However, on the eve of the formation of the new government, Netanyahu coalesced with Deri in violation of the court ban to add 11 seats to the far-right coalition in order to form a government in any way and avoid coalition with the leftist parties.
Political quake rattles far-right
Now, although Attorney General has said that Deri can continue his activity as a member of the Knesset, it is unclear if Shas is interested to stay in the coalition without a reward like an important cabinet post for its leader. Therefore, the government may collapse and Tel Aviv go to new elections.
Possible Shas withdrawal is not Netanyahu’s only trouble. The small hard-line parties in Netanyahu’s cabinet are not small in number. Such figures as Bezalel Smotrich, the leader of Religious Zionist Party, adopt policies highly controversial and troublesome to Netanyahu. Aware of the fact that Netanyahu is on the line and in desperate need for their stay in his coalition, these parties have developed high bargaining capabilities to advance their policies even despite Netanyahu and Likud opposition. For example, lawmakers of the Religious Zionist Party boycotted Sunday’s parliament session in protest at the evacuation of an illegal outpost in the West Bank. In an interview with Israeli Public Broadcasting Corporation prior to the cabinet meeting, Religious Zionist Party member Orit Strock, who serves as the Minister of National Missions, said: “The cornerstone of our presence in government is our ability to implement our policies regarding civilian life in this country.”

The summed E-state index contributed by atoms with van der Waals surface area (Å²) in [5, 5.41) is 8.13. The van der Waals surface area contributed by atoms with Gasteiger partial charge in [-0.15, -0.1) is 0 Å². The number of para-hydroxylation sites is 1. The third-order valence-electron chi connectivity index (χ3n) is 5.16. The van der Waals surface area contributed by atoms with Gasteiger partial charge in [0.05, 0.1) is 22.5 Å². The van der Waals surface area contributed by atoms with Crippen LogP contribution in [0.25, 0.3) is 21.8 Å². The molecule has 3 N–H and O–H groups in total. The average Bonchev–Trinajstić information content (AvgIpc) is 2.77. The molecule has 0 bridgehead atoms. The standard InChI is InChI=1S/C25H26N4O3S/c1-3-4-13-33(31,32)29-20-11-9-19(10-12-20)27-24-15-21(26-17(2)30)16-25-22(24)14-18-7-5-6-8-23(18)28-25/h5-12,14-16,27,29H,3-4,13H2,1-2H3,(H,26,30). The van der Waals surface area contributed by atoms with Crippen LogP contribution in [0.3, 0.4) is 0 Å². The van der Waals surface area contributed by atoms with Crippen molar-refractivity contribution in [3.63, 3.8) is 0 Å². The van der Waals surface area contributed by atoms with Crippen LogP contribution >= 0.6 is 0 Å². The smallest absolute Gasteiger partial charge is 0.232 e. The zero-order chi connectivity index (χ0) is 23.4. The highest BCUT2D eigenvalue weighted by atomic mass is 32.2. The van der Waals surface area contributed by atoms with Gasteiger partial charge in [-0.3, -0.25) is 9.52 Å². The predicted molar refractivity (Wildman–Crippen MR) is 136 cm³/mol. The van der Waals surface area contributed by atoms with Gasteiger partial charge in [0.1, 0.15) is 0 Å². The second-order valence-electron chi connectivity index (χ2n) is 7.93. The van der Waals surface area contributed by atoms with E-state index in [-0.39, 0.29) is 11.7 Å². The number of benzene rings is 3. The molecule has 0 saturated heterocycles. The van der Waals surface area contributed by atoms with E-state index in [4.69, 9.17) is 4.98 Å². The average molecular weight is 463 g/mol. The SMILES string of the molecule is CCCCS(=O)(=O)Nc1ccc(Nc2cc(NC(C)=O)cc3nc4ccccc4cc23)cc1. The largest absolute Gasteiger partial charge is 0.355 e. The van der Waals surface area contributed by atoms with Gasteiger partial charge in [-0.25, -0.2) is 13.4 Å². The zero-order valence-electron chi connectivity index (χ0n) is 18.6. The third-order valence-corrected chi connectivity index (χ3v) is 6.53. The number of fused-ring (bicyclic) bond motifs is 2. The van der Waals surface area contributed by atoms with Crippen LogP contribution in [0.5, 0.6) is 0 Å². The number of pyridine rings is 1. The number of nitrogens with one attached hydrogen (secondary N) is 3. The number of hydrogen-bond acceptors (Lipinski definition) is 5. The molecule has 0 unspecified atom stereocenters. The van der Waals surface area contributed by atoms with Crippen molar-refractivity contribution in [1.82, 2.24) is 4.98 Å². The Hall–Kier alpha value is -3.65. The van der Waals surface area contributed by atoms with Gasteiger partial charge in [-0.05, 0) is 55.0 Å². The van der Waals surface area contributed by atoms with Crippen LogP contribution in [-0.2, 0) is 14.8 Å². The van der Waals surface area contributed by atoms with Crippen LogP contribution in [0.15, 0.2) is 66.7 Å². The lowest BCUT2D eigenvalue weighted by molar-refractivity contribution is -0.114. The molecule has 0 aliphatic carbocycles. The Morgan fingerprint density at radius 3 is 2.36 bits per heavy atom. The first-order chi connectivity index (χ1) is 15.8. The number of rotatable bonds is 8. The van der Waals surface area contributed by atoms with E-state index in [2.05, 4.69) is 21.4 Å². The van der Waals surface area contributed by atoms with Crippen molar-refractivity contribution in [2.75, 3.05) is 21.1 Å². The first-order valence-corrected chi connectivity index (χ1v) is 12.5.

This comes while many of the views of Netanyahu’s allies are totally racist. Deri believes that the Arabs descended from Ishmael, the son of Hagar, the third wife of Abraham, and since Hagar was handmaiden of Sarah, the first wife of Abraham and the mother of Isaac, the Arabs must be servants of the Jews. He has suggested that Israeli citizenship be revoked from the Palestinians who account for 21 percent of the regime’s population. He has also supported the complete destruction of the water and electricity infrastructure of the Gaza Strip.
Of 7.5 million Jews in the occupied territories, about 25 percent like Deri were born abroad. If we count the 12 percent of the population born in the republics of Soviet Union, about 44 percent of the Israeli population identify themselves as Ashkenazi (European) Jews. About 45 percent identify themselves as Sephardic Jews, namely those of Morocco, Tunisia, Iraq, and Iran. The Israeli institutions are mainly run by the Ashkenazis and the Sephardic Jews feel discriminated against. They tend to vote for the secular or Orthodox far-right. On the opposite, the Ashkenazis lean to the moderates or center-left parties. It is important to know that Likud was founded by Central European Jews (Ashkenazis) who held far-right tendencies, and in the 1970s, opened its doors to the Sephardic Jews. Therefore, the gaps between Likud and smaller hard-line parties can derive from Netanyahu’s indiscretion to prevent escalation of tensions and also from roots of historical Ashkenazi-Sephardic dispute.
Anyway, the interpretation we can make from the tense situation of Netanyahu’s cabinet after removal of Shas head and also Religious Zionist Party’s boycott of the parliament sessions is that the opposition parties now have a greater chance of success in their push to bring down Netanyahu’s government.